This week my ENGL 1102 students will begin presenting their short research projects. I've used this assignment twice before, but this time there are a few new twists. The project still involves the development of a class-wide knowledge base designed to help students better grasp the context of medieval and early modern culture and society, and is designed to reinforce best credible research practices. But whereas the past two iterations involved a complex of technological platforms and communication modes (oral presentation w/ PowerPoint or Prezi-based visual aids, complementary wiki entries, visceral Twitter feedback) this time I'm trying to streamline the process and experience. Students choose from this list of topics that relate to either Elizabethan or medieval England (as identified in the second tetralogy.)
As you'll know if you've read the last few posts that my ambitious course plans for the semester have prompted me to think more carefully not only about the feedback I give, but how I give that feedback and how fine-grained I can make that feedback without driving myself to distraction. Here at the Writing & Communication program we've been talking a lot about better approaches to assessing multimodal assignments, since composition here is defined as encompassing more digital forms than traditional essays.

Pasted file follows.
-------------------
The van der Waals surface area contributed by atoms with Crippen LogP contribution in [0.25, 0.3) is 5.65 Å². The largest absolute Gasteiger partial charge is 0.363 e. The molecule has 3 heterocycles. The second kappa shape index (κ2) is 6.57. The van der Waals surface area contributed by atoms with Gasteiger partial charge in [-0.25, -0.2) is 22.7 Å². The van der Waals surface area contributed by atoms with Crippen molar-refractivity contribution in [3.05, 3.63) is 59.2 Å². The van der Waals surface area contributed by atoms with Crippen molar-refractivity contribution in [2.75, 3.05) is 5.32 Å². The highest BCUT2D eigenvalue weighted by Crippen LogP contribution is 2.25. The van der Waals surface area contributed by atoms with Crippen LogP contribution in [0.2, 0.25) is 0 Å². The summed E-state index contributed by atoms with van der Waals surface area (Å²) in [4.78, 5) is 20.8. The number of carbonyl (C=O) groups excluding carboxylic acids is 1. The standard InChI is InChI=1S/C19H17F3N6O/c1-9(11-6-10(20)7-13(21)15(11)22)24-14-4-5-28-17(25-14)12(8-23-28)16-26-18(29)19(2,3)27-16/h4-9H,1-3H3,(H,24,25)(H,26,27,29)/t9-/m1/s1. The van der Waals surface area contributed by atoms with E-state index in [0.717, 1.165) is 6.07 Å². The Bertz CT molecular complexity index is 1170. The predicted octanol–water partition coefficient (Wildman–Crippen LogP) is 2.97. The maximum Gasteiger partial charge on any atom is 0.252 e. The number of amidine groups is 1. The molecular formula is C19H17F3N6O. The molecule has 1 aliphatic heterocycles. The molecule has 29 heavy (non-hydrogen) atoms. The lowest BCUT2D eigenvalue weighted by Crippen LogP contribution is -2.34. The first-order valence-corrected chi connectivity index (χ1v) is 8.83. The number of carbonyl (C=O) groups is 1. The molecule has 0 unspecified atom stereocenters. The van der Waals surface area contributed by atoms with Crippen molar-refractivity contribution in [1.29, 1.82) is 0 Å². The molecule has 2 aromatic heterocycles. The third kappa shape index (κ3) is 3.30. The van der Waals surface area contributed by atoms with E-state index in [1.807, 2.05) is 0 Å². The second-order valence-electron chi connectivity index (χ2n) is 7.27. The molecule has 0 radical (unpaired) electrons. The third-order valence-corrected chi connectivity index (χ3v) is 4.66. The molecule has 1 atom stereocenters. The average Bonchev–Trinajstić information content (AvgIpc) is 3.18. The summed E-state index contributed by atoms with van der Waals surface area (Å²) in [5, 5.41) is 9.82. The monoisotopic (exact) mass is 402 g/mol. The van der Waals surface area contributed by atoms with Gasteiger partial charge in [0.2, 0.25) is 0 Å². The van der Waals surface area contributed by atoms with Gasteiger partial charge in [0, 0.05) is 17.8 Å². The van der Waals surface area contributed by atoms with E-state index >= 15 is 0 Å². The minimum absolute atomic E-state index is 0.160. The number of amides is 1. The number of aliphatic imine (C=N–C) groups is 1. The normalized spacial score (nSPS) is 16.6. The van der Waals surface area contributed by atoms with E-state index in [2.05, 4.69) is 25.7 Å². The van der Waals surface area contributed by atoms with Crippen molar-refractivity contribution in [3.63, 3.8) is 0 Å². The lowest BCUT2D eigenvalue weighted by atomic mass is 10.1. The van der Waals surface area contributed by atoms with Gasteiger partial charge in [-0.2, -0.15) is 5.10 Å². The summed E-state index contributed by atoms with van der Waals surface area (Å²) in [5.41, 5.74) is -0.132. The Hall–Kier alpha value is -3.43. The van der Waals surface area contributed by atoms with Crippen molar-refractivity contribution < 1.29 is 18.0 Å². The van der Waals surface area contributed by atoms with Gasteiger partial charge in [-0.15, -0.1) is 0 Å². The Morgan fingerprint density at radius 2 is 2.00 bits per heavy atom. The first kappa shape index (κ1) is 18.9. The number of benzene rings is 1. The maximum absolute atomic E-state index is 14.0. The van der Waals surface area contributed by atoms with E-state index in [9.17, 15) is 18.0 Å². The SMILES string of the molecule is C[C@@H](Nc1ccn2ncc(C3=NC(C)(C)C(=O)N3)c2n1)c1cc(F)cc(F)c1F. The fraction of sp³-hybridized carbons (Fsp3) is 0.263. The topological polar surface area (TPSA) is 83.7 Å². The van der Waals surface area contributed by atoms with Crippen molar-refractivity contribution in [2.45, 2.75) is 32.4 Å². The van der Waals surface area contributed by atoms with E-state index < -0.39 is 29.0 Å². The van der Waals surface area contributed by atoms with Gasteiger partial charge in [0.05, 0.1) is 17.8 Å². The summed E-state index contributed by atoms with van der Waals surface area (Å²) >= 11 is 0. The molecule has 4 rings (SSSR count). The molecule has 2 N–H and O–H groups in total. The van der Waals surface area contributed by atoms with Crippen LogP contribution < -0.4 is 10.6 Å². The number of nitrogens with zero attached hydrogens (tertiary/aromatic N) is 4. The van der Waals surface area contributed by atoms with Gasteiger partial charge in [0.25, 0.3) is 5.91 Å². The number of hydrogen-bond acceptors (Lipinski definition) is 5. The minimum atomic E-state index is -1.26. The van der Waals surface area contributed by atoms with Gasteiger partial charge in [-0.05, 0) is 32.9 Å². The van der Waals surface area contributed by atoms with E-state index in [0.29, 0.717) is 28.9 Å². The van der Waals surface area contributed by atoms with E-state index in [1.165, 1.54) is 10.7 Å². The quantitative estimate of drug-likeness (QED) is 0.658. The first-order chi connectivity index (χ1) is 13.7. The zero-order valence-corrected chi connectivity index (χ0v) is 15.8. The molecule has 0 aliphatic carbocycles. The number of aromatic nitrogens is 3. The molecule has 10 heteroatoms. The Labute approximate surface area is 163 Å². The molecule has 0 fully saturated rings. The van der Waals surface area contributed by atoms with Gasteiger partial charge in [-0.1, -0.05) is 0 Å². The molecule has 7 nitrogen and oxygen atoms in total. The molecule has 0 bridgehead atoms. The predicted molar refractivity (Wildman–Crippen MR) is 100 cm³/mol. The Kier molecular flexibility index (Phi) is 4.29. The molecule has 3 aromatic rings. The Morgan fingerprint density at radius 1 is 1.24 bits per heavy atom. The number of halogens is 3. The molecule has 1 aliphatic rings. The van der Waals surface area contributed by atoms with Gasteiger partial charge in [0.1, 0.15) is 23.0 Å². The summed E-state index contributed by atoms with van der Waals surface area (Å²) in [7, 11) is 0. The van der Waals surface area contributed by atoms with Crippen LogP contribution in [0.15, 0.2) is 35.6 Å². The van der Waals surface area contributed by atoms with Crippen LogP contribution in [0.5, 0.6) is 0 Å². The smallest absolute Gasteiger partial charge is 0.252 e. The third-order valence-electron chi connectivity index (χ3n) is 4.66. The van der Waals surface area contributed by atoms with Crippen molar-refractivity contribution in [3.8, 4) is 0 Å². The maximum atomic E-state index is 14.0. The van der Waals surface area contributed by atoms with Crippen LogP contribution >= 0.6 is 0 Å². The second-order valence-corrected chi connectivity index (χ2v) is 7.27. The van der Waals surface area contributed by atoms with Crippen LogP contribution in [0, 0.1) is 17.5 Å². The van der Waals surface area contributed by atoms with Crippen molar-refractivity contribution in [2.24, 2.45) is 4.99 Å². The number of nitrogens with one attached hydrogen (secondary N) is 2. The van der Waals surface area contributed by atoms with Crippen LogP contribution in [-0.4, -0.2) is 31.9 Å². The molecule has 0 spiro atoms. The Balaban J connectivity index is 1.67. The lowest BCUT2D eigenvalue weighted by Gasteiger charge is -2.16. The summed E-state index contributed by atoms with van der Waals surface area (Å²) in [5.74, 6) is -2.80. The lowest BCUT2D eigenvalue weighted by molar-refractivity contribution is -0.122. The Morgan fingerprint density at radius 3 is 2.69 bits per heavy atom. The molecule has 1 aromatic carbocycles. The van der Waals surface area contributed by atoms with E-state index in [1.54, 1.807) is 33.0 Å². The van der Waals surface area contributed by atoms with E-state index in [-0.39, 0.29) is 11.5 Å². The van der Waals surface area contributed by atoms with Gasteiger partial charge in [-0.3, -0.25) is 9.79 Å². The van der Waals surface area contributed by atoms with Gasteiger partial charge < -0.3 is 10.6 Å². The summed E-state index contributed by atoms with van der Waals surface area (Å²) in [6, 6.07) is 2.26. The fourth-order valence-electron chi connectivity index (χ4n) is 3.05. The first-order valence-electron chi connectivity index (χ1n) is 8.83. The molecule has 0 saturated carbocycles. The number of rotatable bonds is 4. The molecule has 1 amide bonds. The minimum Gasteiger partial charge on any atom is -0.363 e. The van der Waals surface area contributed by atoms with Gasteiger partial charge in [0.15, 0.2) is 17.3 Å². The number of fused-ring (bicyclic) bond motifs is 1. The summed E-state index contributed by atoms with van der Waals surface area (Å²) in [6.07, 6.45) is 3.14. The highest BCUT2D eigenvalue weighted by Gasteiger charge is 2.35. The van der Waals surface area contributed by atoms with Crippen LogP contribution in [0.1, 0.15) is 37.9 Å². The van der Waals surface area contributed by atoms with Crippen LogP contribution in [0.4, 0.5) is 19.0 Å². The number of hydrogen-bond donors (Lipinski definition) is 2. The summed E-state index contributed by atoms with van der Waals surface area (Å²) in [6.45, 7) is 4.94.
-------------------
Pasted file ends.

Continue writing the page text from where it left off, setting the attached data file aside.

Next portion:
more "Report from the Grading Trenches, Dispatch Two"
I spent a lot of time this summer thinking about how to streamline my grading process. I spoke with colleagues, read many Profhacker articles (just search Profhacker by "assessment" and you'll get 101 hits), and looked at my past approaches to embracing a syllabus that expects students to experiment with multimodal forms of composition without having what I consider to be the proper tools for assessing those forms (how the hell DO you properly assess a Google Map?) Sometimes it feels as though I'm marking up a play-text to evaluate a live performance. Not sure if that metaphor works for anyone else, but I'll stick with it for now.